The following post was sent to me last weekend. However after due consideration I felt that it was better to await some official comment about the book, rather than simply provide an “anecdotal” account.
The website of Frontline Noir, the book’s publisher, now has an article on it titled “Clairvoyant Reviewers and other mysteries”. It is well worth a read.
It is appropriate now to post the piece sent to me by “A Book Buyer” last weekend.
To be fair, whether threats have been made regarding sale of the book and if these are simply in jest or something more serious is a matter which would be dealt with, should complaints be made, by the appropriate authorities at the due time. However, it is clear that, in certain bookstores, there was a perception that selling Phil Mac Giolla Bhain’s book might cause bother. As the “Book Buyer” says, there was perceived to be, in some quarters, “potential” for disorder.
Instead, as the Frontline Noir piece makes clear, all that has happened is that the book has shot up the best seller lists and is on a fast track re-printing schedule.
And so to “A Book Buyer” and his piece written last Saturday.
Bookstore bows to the “Illiterati”
I have no interest in Scottish football largely because I find there is precious little football worth the watching.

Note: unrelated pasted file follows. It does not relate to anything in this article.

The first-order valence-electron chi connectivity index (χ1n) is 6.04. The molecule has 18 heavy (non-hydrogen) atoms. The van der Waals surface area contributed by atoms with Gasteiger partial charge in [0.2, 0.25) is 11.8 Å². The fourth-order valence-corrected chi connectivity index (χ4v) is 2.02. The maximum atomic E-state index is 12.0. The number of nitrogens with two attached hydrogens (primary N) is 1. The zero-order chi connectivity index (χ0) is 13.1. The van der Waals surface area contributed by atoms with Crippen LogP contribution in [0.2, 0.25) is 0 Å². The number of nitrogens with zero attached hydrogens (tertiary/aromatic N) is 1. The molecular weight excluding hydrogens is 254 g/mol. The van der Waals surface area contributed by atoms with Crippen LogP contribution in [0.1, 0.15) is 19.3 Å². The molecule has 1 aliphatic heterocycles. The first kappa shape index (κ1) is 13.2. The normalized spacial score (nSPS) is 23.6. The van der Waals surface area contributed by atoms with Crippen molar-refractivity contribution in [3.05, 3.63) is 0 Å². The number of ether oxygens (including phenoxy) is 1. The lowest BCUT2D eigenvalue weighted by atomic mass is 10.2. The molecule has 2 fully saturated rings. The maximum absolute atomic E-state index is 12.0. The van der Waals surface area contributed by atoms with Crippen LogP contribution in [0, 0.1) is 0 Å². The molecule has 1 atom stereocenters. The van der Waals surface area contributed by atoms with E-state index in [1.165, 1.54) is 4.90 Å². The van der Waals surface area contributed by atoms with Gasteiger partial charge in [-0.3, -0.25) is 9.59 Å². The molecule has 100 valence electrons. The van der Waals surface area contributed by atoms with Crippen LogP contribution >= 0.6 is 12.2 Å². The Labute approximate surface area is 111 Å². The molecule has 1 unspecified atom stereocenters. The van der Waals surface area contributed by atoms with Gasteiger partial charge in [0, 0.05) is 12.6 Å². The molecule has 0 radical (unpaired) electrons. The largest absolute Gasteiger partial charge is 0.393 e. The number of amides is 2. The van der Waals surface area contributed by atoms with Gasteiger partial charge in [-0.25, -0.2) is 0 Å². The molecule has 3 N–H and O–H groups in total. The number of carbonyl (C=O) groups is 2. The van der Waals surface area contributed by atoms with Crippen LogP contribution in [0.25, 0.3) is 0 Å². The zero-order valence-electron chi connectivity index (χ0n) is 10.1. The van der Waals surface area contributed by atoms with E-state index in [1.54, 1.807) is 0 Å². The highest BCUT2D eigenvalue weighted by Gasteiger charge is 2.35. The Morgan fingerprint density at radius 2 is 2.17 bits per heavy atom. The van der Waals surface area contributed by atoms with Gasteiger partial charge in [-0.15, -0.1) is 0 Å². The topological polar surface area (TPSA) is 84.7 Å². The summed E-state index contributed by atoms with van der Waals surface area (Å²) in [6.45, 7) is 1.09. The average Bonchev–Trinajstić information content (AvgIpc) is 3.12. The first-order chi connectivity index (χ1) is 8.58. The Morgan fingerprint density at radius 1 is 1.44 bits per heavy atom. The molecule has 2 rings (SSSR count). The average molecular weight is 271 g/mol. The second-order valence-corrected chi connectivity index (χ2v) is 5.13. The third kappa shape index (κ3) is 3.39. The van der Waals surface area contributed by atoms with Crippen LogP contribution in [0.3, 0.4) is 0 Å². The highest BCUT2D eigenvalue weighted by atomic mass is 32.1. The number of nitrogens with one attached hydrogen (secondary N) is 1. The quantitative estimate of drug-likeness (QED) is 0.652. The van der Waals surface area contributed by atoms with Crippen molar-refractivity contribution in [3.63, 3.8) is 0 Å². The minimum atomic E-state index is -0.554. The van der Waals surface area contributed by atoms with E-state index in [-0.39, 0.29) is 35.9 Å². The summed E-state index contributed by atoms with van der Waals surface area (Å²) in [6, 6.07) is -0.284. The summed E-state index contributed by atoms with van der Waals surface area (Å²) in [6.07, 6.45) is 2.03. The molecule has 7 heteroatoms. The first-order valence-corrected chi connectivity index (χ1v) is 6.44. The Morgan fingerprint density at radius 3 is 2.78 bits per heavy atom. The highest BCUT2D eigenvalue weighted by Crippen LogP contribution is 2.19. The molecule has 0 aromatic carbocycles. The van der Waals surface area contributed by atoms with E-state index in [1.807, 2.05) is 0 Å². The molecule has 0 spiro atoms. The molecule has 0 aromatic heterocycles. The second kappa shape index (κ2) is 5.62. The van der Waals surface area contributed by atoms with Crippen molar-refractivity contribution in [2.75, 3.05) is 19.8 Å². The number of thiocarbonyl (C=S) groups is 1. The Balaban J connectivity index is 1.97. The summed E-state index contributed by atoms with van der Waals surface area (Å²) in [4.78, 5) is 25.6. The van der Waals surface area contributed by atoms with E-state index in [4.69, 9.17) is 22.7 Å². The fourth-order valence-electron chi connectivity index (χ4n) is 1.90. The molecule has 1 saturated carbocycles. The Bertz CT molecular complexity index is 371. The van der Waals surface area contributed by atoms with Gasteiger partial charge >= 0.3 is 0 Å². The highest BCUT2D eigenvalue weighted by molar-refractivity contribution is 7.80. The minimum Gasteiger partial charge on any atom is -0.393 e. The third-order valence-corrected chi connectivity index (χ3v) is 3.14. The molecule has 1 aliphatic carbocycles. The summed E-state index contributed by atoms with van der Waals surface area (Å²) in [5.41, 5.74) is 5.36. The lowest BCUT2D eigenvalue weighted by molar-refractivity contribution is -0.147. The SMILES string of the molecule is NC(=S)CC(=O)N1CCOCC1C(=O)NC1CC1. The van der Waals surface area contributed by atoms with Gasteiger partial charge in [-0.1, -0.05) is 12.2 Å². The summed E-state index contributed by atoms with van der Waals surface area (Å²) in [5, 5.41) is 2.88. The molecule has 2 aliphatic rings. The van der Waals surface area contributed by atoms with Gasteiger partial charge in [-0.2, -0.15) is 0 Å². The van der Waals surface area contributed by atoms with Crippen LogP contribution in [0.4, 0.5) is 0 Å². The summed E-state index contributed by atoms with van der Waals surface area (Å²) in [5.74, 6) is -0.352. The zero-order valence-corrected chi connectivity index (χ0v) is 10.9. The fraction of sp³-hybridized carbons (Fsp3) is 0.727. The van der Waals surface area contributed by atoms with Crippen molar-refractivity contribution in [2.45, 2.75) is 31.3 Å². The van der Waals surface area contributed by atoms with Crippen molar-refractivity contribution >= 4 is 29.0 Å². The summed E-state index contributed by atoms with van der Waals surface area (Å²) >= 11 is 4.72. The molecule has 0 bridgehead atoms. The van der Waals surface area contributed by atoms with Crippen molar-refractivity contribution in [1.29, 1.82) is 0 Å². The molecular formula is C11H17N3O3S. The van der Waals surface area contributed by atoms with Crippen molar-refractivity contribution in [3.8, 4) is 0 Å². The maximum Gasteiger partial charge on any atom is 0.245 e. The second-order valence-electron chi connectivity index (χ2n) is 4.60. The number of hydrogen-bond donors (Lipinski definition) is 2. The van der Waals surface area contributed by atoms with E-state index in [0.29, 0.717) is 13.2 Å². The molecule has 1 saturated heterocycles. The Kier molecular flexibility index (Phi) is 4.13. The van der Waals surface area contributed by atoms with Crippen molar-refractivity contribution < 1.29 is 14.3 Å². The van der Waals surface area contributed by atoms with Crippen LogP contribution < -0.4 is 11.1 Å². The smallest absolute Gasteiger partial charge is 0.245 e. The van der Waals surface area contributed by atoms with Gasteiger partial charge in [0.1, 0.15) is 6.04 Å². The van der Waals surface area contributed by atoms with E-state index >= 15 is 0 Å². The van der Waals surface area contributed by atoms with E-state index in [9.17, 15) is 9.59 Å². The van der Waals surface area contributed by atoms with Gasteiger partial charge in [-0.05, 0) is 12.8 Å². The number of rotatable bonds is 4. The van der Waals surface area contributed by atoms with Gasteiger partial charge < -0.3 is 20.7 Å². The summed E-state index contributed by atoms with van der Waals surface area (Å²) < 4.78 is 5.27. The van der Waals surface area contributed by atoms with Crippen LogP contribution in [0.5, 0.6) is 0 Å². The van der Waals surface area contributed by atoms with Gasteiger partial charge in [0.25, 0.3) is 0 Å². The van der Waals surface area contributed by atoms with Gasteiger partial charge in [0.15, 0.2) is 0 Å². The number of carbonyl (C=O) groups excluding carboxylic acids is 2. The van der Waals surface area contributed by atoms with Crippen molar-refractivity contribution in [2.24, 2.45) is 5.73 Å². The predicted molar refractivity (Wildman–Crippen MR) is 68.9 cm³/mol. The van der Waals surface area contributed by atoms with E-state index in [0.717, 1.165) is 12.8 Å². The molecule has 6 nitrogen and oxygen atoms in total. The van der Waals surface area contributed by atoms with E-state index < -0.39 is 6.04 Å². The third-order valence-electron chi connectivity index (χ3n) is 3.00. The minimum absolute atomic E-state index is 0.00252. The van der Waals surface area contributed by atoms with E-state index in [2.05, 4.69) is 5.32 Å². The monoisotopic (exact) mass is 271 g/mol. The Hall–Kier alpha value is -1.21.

I have tried to capture the sense of spiritual fulfilment attained by my friends by accompanying them to numerous football stadia but on each occasion I have reached the conclusion that I would have gained much more satisfaction sitting at home sticking pins in my eyes. No pun intended but I do not see the point of grown men surrendering their emotional wellbeing to a group of people who are at best often unreliable in their application to the task in hand.
I am however interested in the cultural milieu that surrounds the game of football and it has been with increasing disbelief that I have followed the implosion of the team formerly known as “Glasgow Rangers”. This sad and as yet incomplete story has confirmed my prejudices (I call them reasoned arguments) about the corrosive effect which blind acceptance to a group loyalty has on our social wellbeing. And it is that social well being that I found had been greatly diminished when I went to buy a book.
Today I went to a bookstore to buy “Downfall” . I had expected the book to be on full display, possibly even a book signing but there were no copies of “Downfall” in evidence. I searched the bookshelves but to no avail. I asked the sales attendant if the book was in stock and “Yes” it was but not displayed in the bookstore. Copies of the book were in fact stored behind the counter and “Yes” I could buy one. For the first time in a lifetime of book buying I finally bought a book that was, if not literally “under the counter”, then the next best thing to it.
However this is not a case of “Shame on the Bookstore”, they have a duty to protect their staff and customers from the potential of abuse and harm. Rather it is a shame on all of Scotland that our country harbours and nurtures such a virulence that a bookseller is so intimidated by the potential for disorder in their store that they refuse to display a book. When will the book burning commence?
regards to one and all,